Compared with those who were followed, the mothers lost to follow-up were younger, less educated, shorter, and poor; more were recruited at the Ministry of Health hospital (). A higher proportion of mothers lost to follow-up reported having no prenatal care, absence of the child’s father, and fathers who smoked. Finally, their median levels of DDE and DDT were lower compared with the followed mothers. Comparisons between those with one and two or more follow-up visits are presented in . Those with only one visit had lower median levels of DDE and DDT.
Overall, the mothers in this study had little education, were young, urban-dwelling and poor or very poor, and most had previously had a child; few reported smoking (n=9) or drinking alcohol (n=23) during pregnancy (). The fathers of the children were older than the mothers and a higher proportion of them had more than 12 years of school (Table 1a
of supplementary data). The percentage of breastfed children was high, the duration of any breastfeeding was long, and the duration of exclusive breastfeeding was short ().
Because of the exclusion criteria for the original study, the children were delivered at term with birth weights in the normal range (Tables and ). Anthropometry at birth compared with the 2000 CDC growth reference (Kuczmarski et al., 2000
) showed that length for age was on average −0.15 SD (quartiles −0.56 and 0.38) below the mean for US boys at birth, and weight for age was on average −0.38 SD (quartiles −0.88 and 0.04) below the mean for US boys at birth (data not shown).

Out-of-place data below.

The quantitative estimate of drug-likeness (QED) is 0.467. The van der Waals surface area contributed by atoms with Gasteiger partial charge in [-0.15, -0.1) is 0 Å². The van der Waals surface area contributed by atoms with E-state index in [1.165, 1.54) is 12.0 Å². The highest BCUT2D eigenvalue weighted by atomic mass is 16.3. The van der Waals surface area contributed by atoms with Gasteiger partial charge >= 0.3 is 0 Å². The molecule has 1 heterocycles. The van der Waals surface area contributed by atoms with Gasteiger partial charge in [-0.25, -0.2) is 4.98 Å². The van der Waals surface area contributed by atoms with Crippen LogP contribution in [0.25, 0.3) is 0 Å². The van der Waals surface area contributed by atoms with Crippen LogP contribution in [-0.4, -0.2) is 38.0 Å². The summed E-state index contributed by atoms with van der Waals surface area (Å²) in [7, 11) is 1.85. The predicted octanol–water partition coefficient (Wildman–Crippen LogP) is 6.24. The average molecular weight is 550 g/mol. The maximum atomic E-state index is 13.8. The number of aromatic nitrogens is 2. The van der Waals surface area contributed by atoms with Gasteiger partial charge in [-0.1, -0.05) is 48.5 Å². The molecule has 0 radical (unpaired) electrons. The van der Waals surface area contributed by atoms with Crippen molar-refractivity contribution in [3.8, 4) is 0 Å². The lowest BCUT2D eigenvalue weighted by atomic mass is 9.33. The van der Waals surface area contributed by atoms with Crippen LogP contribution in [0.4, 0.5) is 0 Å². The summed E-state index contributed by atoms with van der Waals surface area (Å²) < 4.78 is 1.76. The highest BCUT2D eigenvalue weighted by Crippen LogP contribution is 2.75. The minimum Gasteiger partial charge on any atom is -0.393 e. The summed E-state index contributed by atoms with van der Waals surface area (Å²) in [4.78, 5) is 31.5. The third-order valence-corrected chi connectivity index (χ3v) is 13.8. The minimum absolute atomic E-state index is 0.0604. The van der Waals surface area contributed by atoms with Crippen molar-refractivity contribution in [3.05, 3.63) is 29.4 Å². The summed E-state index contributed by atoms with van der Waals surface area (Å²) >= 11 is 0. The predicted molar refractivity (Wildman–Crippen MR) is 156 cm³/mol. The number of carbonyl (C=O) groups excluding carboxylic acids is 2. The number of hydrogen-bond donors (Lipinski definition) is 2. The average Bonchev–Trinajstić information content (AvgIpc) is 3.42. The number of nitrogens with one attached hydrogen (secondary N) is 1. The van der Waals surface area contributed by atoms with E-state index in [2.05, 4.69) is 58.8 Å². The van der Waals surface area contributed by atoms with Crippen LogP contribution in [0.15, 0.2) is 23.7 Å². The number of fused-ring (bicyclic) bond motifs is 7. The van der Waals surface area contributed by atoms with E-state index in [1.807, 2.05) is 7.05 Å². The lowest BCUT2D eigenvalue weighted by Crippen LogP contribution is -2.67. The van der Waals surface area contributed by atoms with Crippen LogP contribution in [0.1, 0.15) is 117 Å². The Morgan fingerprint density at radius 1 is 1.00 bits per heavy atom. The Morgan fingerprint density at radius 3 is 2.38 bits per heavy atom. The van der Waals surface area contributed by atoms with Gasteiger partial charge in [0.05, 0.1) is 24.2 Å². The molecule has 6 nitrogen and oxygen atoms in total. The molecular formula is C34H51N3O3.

Characteristics of the Boys by Prenatal Exposure to DDE, Tapachula, Chiapas, Mexico 2002-2005
Across maternal serum levels of DDE, anthropometric measurements of the children at birth were similar as were the total number of follow-up visits and the interval between them. However, an increase in the median of children’s age at first and last follow-up visits with levels of DDE was observed, although the difference in ages were on average less than three months ().
Higher levels of prenatal DDE exposure showed no crude associations with height or BMI SDS (). With height in its original units (cm), no pattern was observed across categories of DDE at any age (). Although after 24 months of age the figure suggests a small effect with higher DDE, the numbers were sparse at those ages. Similarly, no clear pattern of any effect due to DDE exposure on BMI (kg/m2) was observed; at 5 months of age children in the higher exposure categories of DDE had lower BMI than those in low exposure categories () but again the data were sparse in this age range.
Mean of height (cm) of the boys during the study period by prenatal exposure to p,p’-DDE (μg/g lipids), Tapachula, Chiapas, Mexico 2002-2005